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Highlights of the Ontario government’s fall economic statement

TORONTO — Ontario tabled its fall economic statement Thursday that shows the province delaying its path to balance by a year and the government proposing to launch its own infrastructure bank to fund major projects. Here are the highlights:

Deficit

The province says there will be a larger than anticipated deficit for this fiscal year. 

The spring budget projected a $1.3-billion deficit this year, with the province then getting to balance in 2024-25 with a small surplus. 

But Finance Minister Peter Bethlenfalvy now says Ontario will be $5.6 billion in the red this year, with a $5.3-billion deficit next year, followed by a small surplus in 2025-26.

Ontario Infrastructure Bank

The province is launching the Ontario Infrastructure Bank, saying taxpayers cannot fund major capital projects alone. The province is contributing $3 billion in initial funding to get the arm’s-length bank up and running. 

Ontario plans to target “trusted institutional investors” such as public-sector pension plan organizations. 

Bethlenfalvy says the projects funded through the bank will initially be focused on long-term care homes, energy infrastructure, affordable housing, municipal and community infrastructure and transportation. 

Invest Ontario Fund

The province is investing $100 million more into the Invest Ontario Fund, bringing it to a total of $500 million. 

The province says the money is used to attract companies to Ontario. 

The province cites a $3.1 million investment from the fund given to Mitsui High‐tec, a motor parts manufacturing company, which invested more than $100 million to expand its capacity to build parts for electric vehicles. 

Water fund

The province is launching what it calls a new “housing-enabling water systems fund.” 

Ontario will invest $200 million over three years into the fund that will be available for municipalities to apply to for the “repair, rehabilitation and expansion of core water, wastewater and stormwater projects that promote growth and enable housing development.”

The province says the new fund will complement its recently announced “building faster fund,” a $1.2-billion purse over three years available to municipalities to help them reach housing targets set by the province.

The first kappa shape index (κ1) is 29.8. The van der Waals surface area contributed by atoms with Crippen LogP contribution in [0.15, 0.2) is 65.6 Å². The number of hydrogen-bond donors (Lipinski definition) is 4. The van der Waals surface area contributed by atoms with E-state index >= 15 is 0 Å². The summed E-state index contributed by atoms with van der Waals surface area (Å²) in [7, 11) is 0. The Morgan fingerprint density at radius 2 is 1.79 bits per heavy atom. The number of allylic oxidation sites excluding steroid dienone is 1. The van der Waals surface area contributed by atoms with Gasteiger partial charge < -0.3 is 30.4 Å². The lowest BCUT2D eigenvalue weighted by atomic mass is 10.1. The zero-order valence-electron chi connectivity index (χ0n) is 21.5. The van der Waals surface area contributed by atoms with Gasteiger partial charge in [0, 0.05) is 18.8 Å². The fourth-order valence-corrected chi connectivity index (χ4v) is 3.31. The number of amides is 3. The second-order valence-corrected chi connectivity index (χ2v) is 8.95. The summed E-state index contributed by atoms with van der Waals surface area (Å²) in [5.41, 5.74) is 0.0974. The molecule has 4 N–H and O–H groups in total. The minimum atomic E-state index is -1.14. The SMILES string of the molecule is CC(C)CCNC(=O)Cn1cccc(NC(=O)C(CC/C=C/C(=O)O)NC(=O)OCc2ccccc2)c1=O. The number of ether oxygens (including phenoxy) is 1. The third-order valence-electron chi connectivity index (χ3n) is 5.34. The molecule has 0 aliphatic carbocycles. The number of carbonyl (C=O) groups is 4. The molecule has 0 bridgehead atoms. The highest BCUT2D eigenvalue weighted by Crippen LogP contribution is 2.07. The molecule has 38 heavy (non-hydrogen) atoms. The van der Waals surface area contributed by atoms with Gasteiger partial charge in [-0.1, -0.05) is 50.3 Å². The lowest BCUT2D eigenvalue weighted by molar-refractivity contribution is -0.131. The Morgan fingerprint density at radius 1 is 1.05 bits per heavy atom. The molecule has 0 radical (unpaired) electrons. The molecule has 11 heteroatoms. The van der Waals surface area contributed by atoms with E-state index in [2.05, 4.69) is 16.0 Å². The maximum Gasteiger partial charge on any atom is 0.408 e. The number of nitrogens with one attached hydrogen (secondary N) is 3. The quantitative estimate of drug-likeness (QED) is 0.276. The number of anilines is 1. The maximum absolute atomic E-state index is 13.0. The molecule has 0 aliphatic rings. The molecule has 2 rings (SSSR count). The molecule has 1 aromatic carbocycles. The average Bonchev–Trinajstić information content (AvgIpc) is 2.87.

Contingency Fund

The province is squirrelling away billions of dollars to help it respond to surprise expenses. 

The province set aside $1 billion in its March budget for the year towards the contingency fund. 

It has now added another $2.5 billion to the fund this year, which now has a balance of $5.4 billion. 

Vaping Tax

The province plans to join the federal government’s excise tax on vaping in an effort to fight the growing issue. 

The province says public health experts, the World Health Organization and the Canadian Cancer Society say taxation is a useful tool to reduce vaping. 

Research in the Canadian Medical Association Journal shows that for every six non-smokers, one person will begin smoking. 

Gas Tax Cut

The province announced earlier this week it would extend its gas tax cut for another six months. 

The province first cut the 5.7-cent tax in July 2022 and has extended it several times since.

The reduction and a 5.3-cent cut to the price of diesel fuel will remain until June 30, 2024.

Rental Housing

The province is scrapping its portion of the harmonized sales tax on new purpose-built rental housing construction. 

Ontario had been asking the federal government to drop its goods and sales tax on purpose-built rental housing for more than a year. 

The federal government did that in September and Ontario has officially joined them in an effort to spur construction in the rental housing market.

Mammograms

The province will be lowering the age for regular breast cancer screenings from 50 to 40, in an effort to detect cancer earlier. 

Health Minister Sylvia Jones announced the move earlier this week. 

The changes will mean an additional 130,000 mammograms each year. 

This report by The Canadian Press was first published Nov. 2, 2023.

Liam Casey and Allison Jones, The Canadian Press


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